Prior to 1500, paintings of Saint Cecilia show no signs of any association with music. Although anticipated by a slightly earlier altarpiece in Saint Bartholomew’s Church in Cologne, it was Raphael’s painting of her in religious ecstasy which appears to have led to her adoption as the patron saint of music and musicians. By 1600, almost every painting of Saint Cecilia showed her with musical attributes.
Domenichino’s painting from 1617-18 shows Saint Cecilia Playing the Viol, still ecstatically looking up to heavens as she bows its strings.
Just a year or so later, it was Artemisia Gentileschi’s turn, in her Saint Cecilia, where she is playing another keyboard instrument as she looks the viewer straight in the eye.
Nicolas Poussin’s St Cecilia from 1627-28 deploys sheet music as did Michiel Coxie, with the saint playing a smaller portable version of a harpschord.
It was Guercino who, in 1649, took his Saint Cecilia back to the pipe organ.
Giambattista Tiepolo provides the highlight of a rather duller batch of paintings of the saint during the eighteenth century, in his portrait of Saint Cecilia from 1750-60. Still sat at a keyboard, she turns to look up and over her right shoulder as her left hand grasps her music. The artist changed his mind on her choker of pearls, the original version of which can be seen crossing lower down on her throat.
Paintings of Saint Cecilia continued to flourish again during the nineteenth century.
The Childhood of Saint Cecily (1883) was one of the last paintings composed by the Pre-Raphaelite Marie Spartali Stillman before she left Florence, which is reflected in its idealised Tuscan background. The saint is shown playing a harp-like psaltery, while an angel adjusts the garland on her head. How ironic that one of the last members of a movement which intended to return to art prior to Raphael, should paint a work based on Raphael’s visual innovation.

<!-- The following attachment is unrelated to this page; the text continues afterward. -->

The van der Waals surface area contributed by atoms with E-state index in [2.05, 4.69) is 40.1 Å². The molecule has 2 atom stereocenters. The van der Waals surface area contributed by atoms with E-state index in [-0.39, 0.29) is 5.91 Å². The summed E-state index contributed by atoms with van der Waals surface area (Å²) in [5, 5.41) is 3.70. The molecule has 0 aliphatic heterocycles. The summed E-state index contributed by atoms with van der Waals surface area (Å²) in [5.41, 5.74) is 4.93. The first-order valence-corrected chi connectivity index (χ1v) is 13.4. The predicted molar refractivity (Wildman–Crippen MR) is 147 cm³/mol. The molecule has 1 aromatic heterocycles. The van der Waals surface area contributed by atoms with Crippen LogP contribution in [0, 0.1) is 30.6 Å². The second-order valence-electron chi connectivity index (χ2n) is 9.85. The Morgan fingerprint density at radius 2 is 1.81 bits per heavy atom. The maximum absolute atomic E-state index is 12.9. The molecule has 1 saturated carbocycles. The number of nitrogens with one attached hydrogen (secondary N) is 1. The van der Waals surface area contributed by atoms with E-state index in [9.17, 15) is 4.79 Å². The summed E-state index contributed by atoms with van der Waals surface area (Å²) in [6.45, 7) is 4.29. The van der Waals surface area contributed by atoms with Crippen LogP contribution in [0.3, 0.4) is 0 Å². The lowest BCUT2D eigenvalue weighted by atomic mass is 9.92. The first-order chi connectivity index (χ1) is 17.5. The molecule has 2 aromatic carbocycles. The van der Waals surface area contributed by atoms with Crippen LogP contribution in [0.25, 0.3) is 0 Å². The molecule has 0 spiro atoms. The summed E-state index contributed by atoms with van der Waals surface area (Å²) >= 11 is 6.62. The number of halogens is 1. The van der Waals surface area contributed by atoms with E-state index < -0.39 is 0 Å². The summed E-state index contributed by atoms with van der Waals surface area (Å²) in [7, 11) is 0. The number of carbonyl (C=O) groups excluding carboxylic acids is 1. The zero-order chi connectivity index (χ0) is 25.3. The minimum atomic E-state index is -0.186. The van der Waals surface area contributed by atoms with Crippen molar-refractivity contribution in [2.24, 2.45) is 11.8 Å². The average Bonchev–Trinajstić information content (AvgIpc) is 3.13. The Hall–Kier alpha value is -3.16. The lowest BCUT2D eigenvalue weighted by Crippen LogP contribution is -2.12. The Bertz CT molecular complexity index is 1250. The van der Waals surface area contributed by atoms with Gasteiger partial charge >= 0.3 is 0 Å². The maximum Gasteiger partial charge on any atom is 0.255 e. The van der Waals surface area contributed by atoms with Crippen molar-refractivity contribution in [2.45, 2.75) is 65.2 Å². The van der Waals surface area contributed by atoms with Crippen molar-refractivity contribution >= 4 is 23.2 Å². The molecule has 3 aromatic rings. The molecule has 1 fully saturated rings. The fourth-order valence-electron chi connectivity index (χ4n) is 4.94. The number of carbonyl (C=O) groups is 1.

Gustave Moreau painted at least two late works showing the saint. Saint Cecilia from 1890–95 (above) shows her playing an ornate lyre, while Saint Cecilia: Angels Announcing Her Impending Martyrdom from 1897 (below) is an ornate and bejewelled nocturne showing the saint sitting in religious ecstasy again. Here it isn’t the saint who holds a musical instrument but the angels.
My last two paintings, from just before the start of the twentieth century and a quarter of the way through it, return to styles preceding Raphael’s but don’t try to wind the clock back with respect to their motif.
Edward Reginald Frampton’s Saint Cecilia from 1898 shows the saint sat playing a pipe organ and singing, as another figure (Valerian perhaps) levitates behind her back. This may refer to Cecilia’s wedding night and the angel she invoked to preserve her virginity.
Paul Sérusier’s Music, or Saint Cecilia on the Harpsichord is one of his last works, and shows her playing another harpsichord.
As it turns out, Raphael’s original composition from 1513-14 has had decisive influence over every subsequent painting of the saint. That’s what makes it great.